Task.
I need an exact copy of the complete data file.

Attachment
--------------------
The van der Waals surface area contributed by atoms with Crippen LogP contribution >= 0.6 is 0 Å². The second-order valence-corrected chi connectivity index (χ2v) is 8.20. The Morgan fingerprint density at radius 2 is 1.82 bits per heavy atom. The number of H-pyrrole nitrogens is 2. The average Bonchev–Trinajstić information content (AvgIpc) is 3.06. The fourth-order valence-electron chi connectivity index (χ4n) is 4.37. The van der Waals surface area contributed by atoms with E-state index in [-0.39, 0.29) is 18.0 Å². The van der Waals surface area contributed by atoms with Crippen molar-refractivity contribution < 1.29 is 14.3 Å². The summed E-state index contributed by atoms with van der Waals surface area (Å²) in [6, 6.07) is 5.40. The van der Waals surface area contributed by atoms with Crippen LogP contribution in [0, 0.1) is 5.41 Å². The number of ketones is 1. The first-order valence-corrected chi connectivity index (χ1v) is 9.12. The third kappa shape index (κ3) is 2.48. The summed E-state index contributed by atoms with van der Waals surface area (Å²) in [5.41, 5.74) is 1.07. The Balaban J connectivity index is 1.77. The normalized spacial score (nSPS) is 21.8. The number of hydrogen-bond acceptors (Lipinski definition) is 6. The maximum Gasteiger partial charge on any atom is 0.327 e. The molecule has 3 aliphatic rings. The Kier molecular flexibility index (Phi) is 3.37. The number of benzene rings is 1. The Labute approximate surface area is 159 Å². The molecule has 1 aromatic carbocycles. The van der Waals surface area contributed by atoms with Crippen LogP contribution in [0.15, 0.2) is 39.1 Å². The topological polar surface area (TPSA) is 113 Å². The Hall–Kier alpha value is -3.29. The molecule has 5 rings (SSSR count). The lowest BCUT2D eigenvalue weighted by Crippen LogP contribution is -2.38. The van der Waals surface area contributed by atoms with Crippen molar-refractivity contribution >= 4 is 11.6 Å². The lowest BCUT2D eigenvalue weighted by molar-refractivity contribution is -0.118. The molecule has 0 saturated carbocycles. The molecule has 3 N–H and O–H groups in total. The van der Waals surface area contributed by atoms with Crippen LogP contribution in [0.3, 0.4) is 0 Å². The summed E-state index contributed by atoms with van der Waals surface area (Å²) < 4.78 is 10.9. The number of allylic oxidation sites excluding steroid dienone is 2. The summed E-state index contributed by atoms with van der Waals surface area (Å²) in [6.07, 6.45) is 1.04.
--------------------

The van der Waals surface area contributed by atoms with Crippen LogP contribution >= 0.6 is 0 Å². The second-order valence-corrected chi connectivity index (χ2v) is 8.20. The Morgan fingerprint density at radius 2 is 1.82 bits per heavy atom. The number of H-pyrrole nitrogens is 2. The average Bonchev–Trinajstić information content (AvgIpc) is 3.06. The fourth-order valence-electron chi connectivity index (χ4n) is 4.37. The van der Waals surface area contributed by atoms with E-state index in [-0.39, 0.29) is 18.0 Å². The van der Waals surface area contributed by atoms with Crippen molar-refractivity contribution < 1.29 is 14.3 Å². The summed E-state index contributed by atoms with van der Waals surface area (Å²) in [6, 6.07) is 5.40. The van der Waals surface area contributed by atoms with Crippen LogP contribution in [0, 0.1) is 5.41 Å². The number of ketones is 1. The first-order valence-corrected chi connectivity index (χ1v) is 9.12. The third kappa shape index (κ3) is 2.48. The summed E-state index contributed by atoms with van der Waals surface area (Å²) in [5.41, 5.74) is 1.07. The Balaban J connectivity index is 1.77. The normalized spacial score (nSPS) is 21.8. The number of hydrogen-bond acceptors (Lipinski definition) is 6. The maximum Gasteiger partial charge on any atom is 0.327 e. The molecule has 3 aliphatic rings. The Kier molecular flexibility index (Phi) is 3.37. The number of benzene rings is 1. The Labute approximate surface area is 159 Å². The molecule has 1 aromatic carbocycles. The van der Waals surface area contributed by atoms with Crippen LogP contribution in [0.15, 0.2) is 39.1 Å². The topological polar surface area (TPSA) is 113 Å². The Hall–Kier alpha value is -3.29. The molecule has 5 rings (SSSR count). The lowest BCUT2D eigenvalue weighted by Crippen LogP contribution is -2.38. The van der Waals surface area contributed by atoms with Crippen molar-refractivity contribution >= 4 is 11.6 Å². The lowest BCUT2D eigenvalue weighted by molar-refractivity contribution is -0.118. The molecule has 0 saturated carbocycles. The molecule has 3 N–H and O–H groups in total. The van der Waals surface area contributed by atoms with Crippen LogP contribution in [0.3, 0.4) is 0 Å². The summed E-state index contributed by atoms with van der Waals surface area (Å²) < 4.78 is 10.9. The number of allylic oxidation sites excluding steroid dienone is 2. The summed E-state index contributed by atoms with van der Waals surface area (Å²) in [6.07, 6.45) is 1.04.